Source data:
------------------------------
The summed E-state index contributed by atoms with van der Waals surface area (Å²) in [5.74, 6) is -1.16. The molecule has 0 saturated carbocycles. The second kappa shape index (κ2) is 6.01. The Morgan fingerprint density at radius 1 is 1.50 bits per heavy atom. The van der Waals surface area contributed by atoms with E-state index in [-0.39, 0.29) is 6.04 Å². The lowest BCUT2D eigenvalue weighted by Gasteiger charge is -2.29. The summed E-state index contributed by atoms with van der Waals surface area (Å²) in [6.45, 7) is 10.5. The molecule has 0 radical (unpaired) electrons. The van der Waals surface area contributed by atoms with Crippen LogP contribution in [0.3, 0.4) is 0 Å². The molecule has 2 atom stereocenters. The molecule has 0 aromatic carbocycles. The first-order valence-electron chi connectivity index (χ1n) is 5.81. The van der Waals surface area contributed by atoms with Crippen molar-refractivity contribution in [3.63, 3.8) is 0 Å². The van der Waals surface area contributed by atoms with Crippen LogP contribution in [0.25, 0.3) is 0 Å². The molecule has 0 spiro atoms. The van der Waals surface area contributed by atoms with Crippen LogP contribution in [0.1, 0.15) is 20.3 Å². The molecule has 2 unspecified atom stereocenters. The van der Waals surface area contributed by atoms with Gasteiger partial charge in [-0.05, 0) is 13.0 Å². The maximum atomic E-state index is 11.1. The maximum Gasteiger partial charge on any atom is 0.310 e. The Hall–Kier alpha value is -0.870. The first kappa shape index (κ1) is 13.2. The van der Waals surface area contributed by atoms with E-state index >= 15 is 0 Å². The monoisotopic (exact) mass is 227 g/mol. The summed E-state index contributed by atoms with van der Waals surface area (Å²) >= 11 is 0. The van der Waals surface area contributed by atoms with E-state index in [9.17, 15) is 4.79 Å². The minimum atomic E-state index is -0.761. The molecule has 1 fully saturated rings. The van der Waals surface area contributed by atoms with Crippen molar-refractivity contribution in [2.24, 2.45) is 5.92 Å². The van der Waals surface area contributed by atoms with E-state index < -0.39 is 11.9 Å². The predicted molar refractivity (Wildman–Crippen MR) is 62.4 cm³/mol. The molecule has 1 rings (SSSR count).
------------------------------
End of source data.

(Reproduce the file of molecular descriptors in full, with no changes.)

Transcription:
The summed E-state index contributed by atoms with van der Waals surface area (Å²) in [5.74, 6) is -1.16. The molecule has 0 saturated carbocycles. The second kappa shape index (κ2) is 6.01. The Morgan fingerprint density at radius 1 is 1.50 bits per heavy atom. The van der Waals surface area contributed by atoms with E-state index in [-0.39, 0.29) is 6.04 Å². The lowest BCUT2D eigenvalue weighted by Gasteiger charge is -2.29. The summed E-state index contributed by atoms with van der Waals surface area (Å²) in [6.45, 7) is 10.5. The molecule has 0 radical (unpaired) electrons. The van der Waals surface area contributed by atoms with Crippen LogP contribution in [0.3, 0.4) is 0 Å². The molecule has 2 atom stereocenters. The molecule has 0 aromatic carbocycles. The first-order valence-electron chi connectivity index (χ1n) is 5.81. The van der Waals surface area contributed by atoms with Crippen molar-refractivity contribution in [3.63, 3.8) is 0 Å². The van der Waals surface area contributed by atoms with Crippen LogP contribution in [0.25, 0.3) is 0 Å². The molecule has 0 spiro atoms. The van der Waals surface area contributed by atoms with Crippen LogP contribution in [0.1, 0.15) is 20.3 Å². The molecule has 2 unspecified atom stereocenters. The van der Waals surface area contributed by atoms with Gasteiger partial charge in [-0.05, 0) is 13.0 Å². The maximum atomic E-state index is 11.1. The maximum Gasteiger partial charge on any atom is 0.310 e. The Hall–Kier alpha value is -0.870. The first kappa shape index (κ1) is 13.2. The van der Waals surface area contributed by atoms with E-state index >= 15 is 0 Å². The monoisotopic (exact) mass is 227 g/mol. The summed E-state index contributed by atoms with van der Waals surface area (Å²) >= 11 is 0. The van der Waals surface area contributed by atoms with E-state index in [9.17, 15) is 4.79 Å². The minimum atomic E-state index is -0.761. The molecule has 1 fully saturated rings. The van der Waals surface area contributed by atoms with Crippen molar-refractivity contribution in [2.24, 2.45) is 5.92 Å². The van der Waals surface area contributed by atoms with E-state index < -0.39 is 11.9 Å². The predicted molar refractivity (Wildman–Crippen MR) is 62.4 cm³/mol. The molecule has 1 rings (SSSR count).